"Law firms aren't going to change the way they do business until we all march in and demand that they torch the 'mommy track.' Your house isn't ever going to clean itself, so you'd better get comfortable either hiring someone or learning to love the crunch of day-old Rice Krispies underfoot. Men don't spend their days bonking themselves on the head for the things they didn't do. Good grief, men don't even bonk themselves on the heads for the things they do. I am here to tell you to make up your own life and contract out the rest. I couldn't do what I do without a gorgeous husband who has learned to live with takeout dinners, a darling manny who loves my kids like he'd love them for free, and a publisher at BarCzar who lets me blog in my PJs at 3 a.m. But I want you to know that I have very deliberately designed a life that lets me work from home: My kids don't even know I have a job! I'm a stay-at-home mommy with the benefit of a national audience. I get to influence national conversation on the law, then run home and pack lunches and read Babar."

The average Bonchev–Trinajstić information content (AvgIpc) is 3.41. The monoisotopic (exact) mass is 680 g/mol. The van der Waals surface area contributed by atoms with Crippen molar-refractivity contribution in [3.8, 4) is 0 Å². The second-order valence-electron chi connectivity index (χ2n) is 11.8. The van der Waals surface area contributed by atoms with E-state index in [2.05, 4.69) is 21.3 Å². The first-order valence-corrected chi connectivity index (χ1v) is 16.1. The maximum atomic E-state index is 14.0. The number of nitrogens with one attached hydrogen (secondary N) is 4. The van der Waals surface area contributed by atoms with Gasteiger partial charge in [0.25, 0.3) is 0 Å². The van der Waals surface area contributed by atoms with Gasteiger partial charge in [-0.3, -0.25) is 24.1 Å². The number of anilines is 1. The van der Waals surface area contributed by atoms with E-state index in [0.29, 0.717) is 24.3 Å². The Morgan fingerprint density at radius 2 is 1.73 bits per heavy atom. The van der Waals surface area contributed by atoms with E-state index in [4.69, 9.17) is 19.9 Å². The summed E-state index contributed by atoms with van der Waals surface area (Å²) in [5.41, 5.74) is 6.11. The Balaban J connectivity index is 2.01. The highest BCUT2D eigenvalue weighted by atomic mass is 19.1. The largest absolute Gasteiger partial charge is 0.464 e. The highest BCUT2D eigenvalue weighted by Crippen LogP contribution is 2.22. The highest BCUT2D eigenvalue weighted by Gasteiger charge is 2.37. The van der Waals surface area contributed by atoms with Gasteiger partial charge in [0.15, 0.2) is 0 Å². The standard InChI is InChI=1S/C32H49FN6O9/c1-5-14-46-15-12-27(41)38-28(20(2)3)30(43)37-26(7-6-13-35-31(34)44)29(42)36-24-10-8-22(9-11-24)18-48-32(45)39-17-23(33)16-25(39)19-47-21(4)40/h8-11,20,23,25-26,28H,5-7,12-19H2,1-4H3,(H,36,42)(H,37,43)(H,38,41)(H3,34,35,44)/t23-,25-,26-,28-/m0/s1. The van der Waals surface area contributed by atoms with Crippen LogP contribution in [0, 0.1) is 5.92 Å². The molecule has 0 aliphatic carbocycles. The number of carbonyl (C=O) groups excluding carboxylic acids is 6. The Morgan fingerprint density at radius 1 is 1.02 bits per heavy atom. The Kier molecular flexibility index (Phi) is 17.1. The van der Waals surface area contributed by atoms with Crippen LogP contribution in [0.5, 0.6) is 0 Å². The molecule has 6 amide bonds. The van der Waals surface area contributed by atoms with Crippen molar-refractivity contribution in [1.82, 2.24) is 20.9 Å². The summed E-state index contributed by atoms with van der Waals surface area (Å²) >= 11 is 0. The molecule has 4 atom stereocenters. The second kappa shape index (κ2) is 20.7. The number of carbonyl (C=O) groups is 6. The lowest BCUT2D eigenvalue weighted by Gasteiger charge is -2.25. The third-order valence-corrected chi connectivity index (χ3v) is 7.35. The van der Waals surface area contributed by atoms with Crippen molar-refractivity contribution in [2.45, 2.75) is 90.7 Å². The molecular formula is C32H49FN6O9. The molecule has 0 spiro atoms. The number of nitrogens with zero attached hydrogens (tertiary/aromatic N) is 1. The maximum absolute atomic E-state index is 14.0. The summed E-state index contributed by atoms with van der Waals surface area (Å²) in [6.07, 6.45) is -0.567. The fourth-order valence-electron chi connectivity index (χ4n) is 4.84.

I take another swig of water and wave my hand at the crowd. It occurs to me that while I have been good, sometimes terrific, in moot court rooms and boardrooms and courtrooms, I am really, really good when I am outside the law, looking in. "Listen," I conclude. "This is your life, your moment. You can either waste it with regrets about not being three different kinds of perfect. Or you can pick and choose something that is better than perfect, and that is the authentic, real you."
Thunderous applause washes over me and I exhale, relieved. Cole grins, probably secretly grateful that I didn't humiliate him. Marina gives me two thumbs up, Fonzie-style. I tug down my jacket and solicit questions from the audience. Two long lines instantly form in front of microphones at either side of the auditorium. I tell myself that the hard part is over—now its just hand-holding, glitter, and a shot in the arm.